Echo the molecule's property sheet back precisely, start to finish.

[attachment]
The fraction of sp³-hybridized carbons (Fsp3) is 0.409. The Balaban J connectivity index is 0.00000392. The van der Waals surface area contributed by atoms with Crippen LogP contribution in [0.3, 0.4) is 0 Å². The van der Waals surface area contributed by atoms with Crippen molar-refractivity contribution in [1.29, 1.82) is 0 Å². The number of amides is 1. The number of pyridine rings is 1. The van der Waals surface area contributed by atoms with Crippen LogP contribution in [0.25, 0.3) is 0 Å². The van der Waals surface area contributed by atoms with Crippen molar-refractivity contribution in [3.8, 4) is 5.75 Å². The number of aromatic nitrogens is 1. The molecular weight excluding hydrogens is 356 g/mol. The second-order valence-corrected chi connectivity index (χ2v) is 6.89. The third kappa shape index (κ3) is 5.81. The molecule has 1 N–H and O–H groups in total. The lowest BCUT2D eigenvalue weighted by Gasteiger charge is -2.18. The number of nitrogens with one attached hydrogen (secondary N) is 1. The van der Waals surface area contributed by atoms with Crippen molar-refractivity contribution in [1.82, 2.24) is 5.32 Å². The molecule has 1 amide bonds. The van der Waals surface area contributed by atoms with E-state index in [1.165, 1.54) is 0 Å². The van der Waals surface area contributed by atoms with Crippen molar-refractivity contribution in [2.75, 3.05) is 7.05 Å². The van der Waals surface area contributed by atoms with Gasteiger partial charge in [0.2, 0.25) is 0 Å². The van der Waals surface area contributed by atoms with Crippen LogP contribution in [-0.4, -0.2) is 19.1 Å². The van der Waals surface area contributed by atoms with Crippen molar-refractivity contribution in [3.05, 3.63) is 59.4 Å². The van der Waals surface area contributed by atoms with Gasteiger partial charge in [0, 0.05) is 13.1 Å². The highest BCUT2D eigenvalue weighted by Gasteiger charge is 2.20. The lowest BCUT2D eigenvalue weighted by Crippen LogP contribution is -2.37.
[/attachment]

The fraction of sp³-hybridized carbons (Fsp3) is 0.409. The Balaban J connectivity index is 0.00000392. The van der Waals surface area contributed by atoms with Crippen LogP contribution in [0.3, 0.4) is 0 Å². The van der Waals surface area contributed by atoms with Crippen molar-refractivity contribution in [1.29, 1.82) is 0 Å². The number of amides is 1. The number of pyridine rings is 1. The van der Waals surface area contributed by atoms with Crippen LogP contribution in [0.25, 0.3) is 0 Å². The van der Waals surface area contributed by atoms with Crippen molar-refractivity contribution in [3.8, 4) is 5.75 Å². The number of aromatic nitrogens is 1. The molecular weight excluding hydrogens is 356 g/mol. The second-order valence-corrected chi connectivity index (χ2v) is 6.89. The third kappa shape index (κ3) is 5.81. The molecule has 1 N–H and O–H groups in total. The lowest BCUT2D eigenvalue weighted by Gasteiger charge is -2.18. The number of nitrogens with one attached hydrogen (secondary N) is 1. The van der Waals surface area contributed by atoms with Crippen molar-refractivity contribution in [1.82, 2.24) is 5.32 Å². The molecule has 1 amide bonds. The van der Waals surface area contributed by atoms with E-state index in [1.165, 1.54) is 0 Å². The van der Waals surface area contributed by atoms with Crippen molar-refractivity contribution in [2.75, 3.05) is 7.05 Å². The van der Waals surface area contributed by atoms with Gasteiger partial charge in [0.2, 0.25) is 0 Å². The van der Waals surface area contributed by atoms with Crippen LogP contribution in [-0.4, -0.2) is 19.1 Å². The van der Waals surface area contributed by atoms with Crippen molar-refractivity contribution in [3.05, 3.63) is 59.4 Å². The van der Waals surface area contributed by atoms with Gasteiger partial charge in [0, 0.05) is 13.1 Å². The highest BCUT2D eigenvalue weighted by Gasteiger charge is 2.20. The lowest BCUT2D eigenvalue weighted by Crippen LogP contribution is -2.37.